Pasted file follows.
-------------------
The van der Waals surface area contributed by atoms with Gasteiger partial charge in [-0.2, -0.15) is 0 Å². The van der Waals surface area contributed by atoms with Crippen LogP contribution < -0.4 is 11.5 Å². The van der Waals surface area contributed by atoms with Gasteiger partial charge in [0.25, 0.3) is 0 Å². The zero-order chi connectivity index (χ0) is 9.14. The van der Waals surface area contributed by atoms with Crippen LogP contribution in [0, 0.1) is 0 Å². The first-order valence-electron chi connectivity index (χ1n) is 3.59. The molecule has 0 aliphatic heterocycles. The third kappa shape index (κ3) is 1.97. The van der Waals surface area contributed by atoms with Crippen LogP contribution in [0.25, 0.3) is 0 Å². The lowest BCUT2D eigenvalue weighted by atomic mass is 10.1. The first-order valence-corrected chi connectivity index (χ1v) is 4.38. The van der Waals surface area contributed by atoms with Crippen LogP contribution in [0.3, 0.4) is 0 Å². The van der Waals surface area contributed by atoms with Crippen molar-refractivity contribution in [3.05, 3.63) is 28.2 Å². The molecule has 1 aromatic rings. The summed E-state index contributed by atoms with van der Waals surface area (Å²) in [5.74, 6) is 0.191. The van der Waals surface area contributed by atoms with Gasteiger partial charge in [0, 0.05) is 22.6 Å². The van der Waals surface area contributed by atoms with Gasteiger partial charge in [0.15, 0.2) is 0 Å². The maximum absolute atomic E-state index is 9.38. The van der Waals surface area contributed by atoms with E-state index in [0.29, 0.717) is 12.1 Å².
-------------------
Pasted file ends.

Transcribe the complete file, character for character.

The van der Waals surface area contributed by atoms with Gasteiger partial charge in [-0.2, -0.15) is 0 Å². The van der Waals surface area contributed by atoms with Crippen LogP contribution < -0.4 is 11.5 Å². The van der Waals surface area contributed by atoms with Gasteiger partial charge in [0.25, 0.3) is 0 Å². The zero-order chi connectivity index (χ0) is 9.14. The van der Waals surface area contributed by atoms with Crippen LogP contribution in [0, 0.1) is 0 Å². The first-order valence-electron chi connectivity index (χ1n) is 3.59. The molecule has 0 aliphatic heterocycles. The third kappa shape index (κ3) is 1.97. The van der Waals surface area contributed by atoms with Crippen LogP contribution in [0.25, 0.3) is 0 Å². The lowest BCUT2D eigenvalue weighted by atomic mass is 10.1. The first-order valence-corrected chi connectivity index (χ1v) is 4.38. The van der Waals surface area contributed by atoms with Crippen LogP contribution in [0.3, 0.4) is 0 Å². The van der Waals surface area contributed by atoms with Crippen molar-refractivity contribution in [3.05, 3.63) is 28.2 Å². The molecule has 1 aromatic rings. The summed E-state index contributed by atoms with van der Waals surface area (Å²) in [5.74, 6) is 0.191. The van der Waals surface area contributed by atoms with Gasteiger partial charge in [0, 0.05) is 22.6 Å². The van der Waals surface area contributed by atoms with Gasteiger partial charge in [0.15, 0.2) is 0 Å². The maximum absolute atomic E-state index is 9.38. The van der Waals surface area contributed by atoms with E-state index in [0.29, 0.717) is 12.1 Å².